• Ben Curtis (Philosophy) is a senior lecturer at Nottingham Trent University. His research is into metaphysics and ethics. He is currently working on the topic of moral status, seeking answers to the questions: What kinds of being have moral status? What grounds moral status? What does it mean to say that some kinds of being (e.g. humans) have a higher moral status than others (e.g. dogs)?
  • Jodi Watt (Medicine) is a PhD student at the University of Nottingham. She uses MRI to look at the metabolism which underlies dementia, attempting to pinpoint where dementia may differ from healthy ageing.

PubhD #69: Wednesday, 19 February 2020

  • James Mcintosh (Social Psychology) – more info to come.
  • Hayfa Sharif (Medicine) is a PhD candidate at the University of Nottingham. She focuses on MRI approaches to study diseases of gastrointestinal function in children.
  • Jen Caddick (History) is a third-year PhD student at the University of Nottingham. Her research focuses on the social networks, political structures and ideologies that underpinned late medieval English kingship, and people’s experiences of political spaces and ceremonies.

PubhD #70: Wednesday, 25 March 2020

  • Christopher Booth (Archaeology/History) is a PhD student at the University of Nottingham. His research focuses on the archaeology of apothecaries in the seventeenth- and early eighteenth- century North Atlantic, he is particularly interested in the ways this material culture can help us examine the intersection of retail and medicine in this period.
  • Ruth Tarlo (Social Policy) is a PhD student at the University of Nottingham. Her research examines the experiences of people with mild learning difficulties who are looking for work.
  • Robin Huson (Anthrozoology) is a PhD student at the University of Exeter. Anthrozoology is the study of human-animal interactions. Robin is researching how dog trainers and dogs communicate with each other during training interactions.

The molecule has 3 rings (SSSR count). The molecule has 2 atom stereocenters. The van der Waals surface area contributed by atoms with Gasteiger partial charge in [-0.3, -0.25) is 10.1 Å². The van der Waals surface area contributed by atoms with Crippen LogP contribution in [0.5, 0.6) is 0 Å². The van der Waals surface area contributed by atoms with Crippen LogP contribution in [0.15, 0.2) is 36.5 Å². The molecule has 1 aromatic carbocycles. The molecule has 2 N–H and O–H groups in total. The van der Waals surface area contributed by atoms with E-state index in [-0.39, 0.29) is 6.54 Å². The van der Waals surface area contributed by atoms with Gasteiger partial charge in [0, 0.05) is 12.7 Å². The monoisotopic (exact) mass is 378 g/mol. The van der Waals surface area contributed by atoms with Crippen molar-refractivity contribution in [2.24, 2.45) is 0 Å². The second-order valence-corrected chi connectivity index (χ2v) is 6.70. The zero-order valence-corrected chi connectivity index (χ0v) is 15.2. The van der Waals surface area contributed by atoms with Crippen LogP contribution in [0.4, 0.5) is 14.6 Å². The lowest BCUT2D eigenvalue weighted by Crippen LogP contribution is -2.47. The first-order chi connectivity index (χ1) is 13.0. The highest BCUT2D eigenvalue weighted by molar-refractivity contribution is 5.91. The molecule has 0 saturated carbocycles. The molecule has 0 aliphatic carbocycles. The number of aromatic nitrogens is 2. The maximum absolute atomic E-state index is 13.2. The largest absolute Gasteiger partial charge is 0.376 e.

PubhD #71: Wednesday, 29 April 2020

  • Grace Feehan (Computer Science) is a first-year student at the University of Loughborough researching artificial intelligence. Her work utilises an interdisciplinary approach (from backgrounds in Psychology and Robotics) to study game theory problems such as the notorious Prisoner’s Dilemma. Her current project is building a multi-agent system within which different and novel strategies for the Dilemma can be simulated – including using machine learning, emotion and mood modelling, and more.
  • Adam Edwards (English Literature) is a third year PhD student from the University of Birmingham. His research focuses on the growing popularity of the Cyberpunk genre of Science Fiction. He is particularly interested in how it responds to rapidly developing digital technologies and how Cyberpunk can be used to critique how these technologies could exploit its users.
  • Jamie Smith (History) is a third-year PhD student at the University of Nottingham, researching medieval diplomacy. He focuses on relations between the English, Welsh and Scots in the tenth, eleventh, and early-twelfth centuries. He is interested in historic peacemaking methods, as well as what the medieval period can tell us about international relations in the twenty-first century.

PubhD #72: Wednesday, 20 May 2020

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PubhD #73: Wednesday, 22 July 2020

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PubhD #74: Wednesday, 19 August 2020

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PubhD #75: Wednesday, 16 September 2020

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PubhD #76: Wednesday, 21 October 2020

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PubhD #77: Wednesday, 18 November 2020